Ron: Got it. Understood. Now from that, you said you started at Channel Plus, what'd you say? '84 '85?
Frank: Yeah, we started Channel Plus.
Ron: And so what happened from CEDIA to the present? I mean, all the evolutions, and I know you've become a master trainer at CEDIA, and I want to jump into some of that stuff. By the way, your courses are infamous. And I know you're teaching some stuff even this coming year in September, but what did you do over the next 25 years?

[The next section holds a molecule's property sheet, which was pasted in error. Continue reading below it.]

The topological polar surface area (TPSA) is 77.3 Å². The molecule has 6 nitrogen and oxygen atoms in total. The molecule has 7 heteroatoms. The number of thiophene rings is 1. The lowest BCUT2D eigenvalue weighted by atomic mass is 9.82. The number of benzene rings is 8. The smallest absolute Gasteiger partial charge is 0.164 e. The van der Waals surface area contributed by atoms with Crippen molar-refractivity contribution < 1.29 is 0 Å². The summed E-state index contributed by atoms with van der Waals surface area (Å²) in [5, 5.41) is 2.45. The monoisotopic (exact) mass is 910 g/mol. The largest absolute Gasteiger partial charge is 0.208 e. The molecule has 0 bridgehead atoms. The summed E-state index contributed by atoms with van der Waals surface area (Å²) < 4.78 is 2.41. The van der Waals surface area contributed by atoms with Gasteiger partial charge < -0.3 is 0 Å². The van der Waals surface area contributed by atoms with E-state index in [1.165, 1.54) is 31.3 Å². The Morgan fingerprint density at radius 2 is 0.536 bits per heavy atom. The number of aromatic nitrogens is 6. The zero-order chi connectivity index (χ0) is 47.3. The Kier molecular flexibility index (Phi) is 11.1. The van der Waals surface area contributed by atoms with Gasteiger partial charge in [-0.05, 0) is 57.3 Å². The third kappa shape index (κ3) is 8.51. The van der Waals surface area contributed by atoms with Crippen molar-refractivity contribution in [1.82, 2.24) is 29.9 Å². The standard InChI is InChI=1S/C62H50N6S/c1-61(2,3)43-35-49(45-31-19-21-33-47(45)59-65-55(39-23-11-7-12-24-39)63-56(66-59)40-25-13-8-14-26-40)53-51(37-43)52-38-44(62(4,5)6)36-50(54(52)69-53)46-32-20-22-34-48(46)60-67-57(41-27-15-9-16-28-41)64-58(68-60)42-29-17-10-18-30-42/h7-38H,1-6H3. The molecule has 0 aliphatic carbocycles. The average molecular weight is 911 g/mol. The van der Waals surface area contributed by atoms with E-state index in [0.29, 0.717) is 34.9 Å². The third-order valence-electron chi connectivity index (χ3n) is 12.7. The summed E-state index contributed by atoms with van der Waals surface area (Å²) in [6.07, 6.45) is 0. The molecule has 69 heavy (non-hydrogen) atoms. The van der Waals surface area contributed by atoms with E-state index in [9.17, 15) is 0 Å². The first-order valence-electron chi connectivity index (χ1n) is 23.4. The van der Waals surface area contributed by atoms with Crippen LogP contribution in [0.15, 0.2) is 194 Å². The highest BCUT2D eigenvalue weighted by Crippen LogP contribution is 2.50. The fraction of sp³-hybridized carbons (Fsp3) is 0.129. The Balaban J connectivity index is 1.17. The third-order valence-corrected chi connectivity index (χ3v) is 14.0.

Frank: Well, we sold Channel Plus in 1998 to Nortek, which was linear, which is now the core brands deal. Okay. That was the original education that that I was part of was just doing basic training on basic, you know, how do you put connectors on cable and understanding the differences between cables. At that time we were dealing with co-ax and some some forms of category rated wire, but that wasn't a specialty. And just the act of putting it out connector on a cable was, was foreign to them. And we did as an industry, didn't really know how to discipline ourselves to choose, you know, a decent cable instead of just Home Depot, kind of opportunistic, you know, co-ax and then also understanding if you screw the connector up, what does that do to your picture? And so we would just present that in such a way that it gave andd equip the attendee to understand, Oh, I get that now. And in 90 minutes you could actually teach that back then. And then you would also teach them that you know about, okay, signal. You know, you know if you have a supply component here and you have a display component here, say you know, a VCR, you know our Laser Disc player here and a display here, there's no engineering argument that says by making or increasing the distance between those two, that they become more accurate to each other. So we've gotta be able to calculate what happens to that signal in between and how has that affected and you know kind of explained some basic mathematics and then showed them that the proper engineering on how to design that stuff in it. And you know, and then I'd started kind of understanding that a compelling delivery, even though you have great data, it should be delivered in a compelling way. And I learned a lot from a lot of really good instructors in the past. Yeah.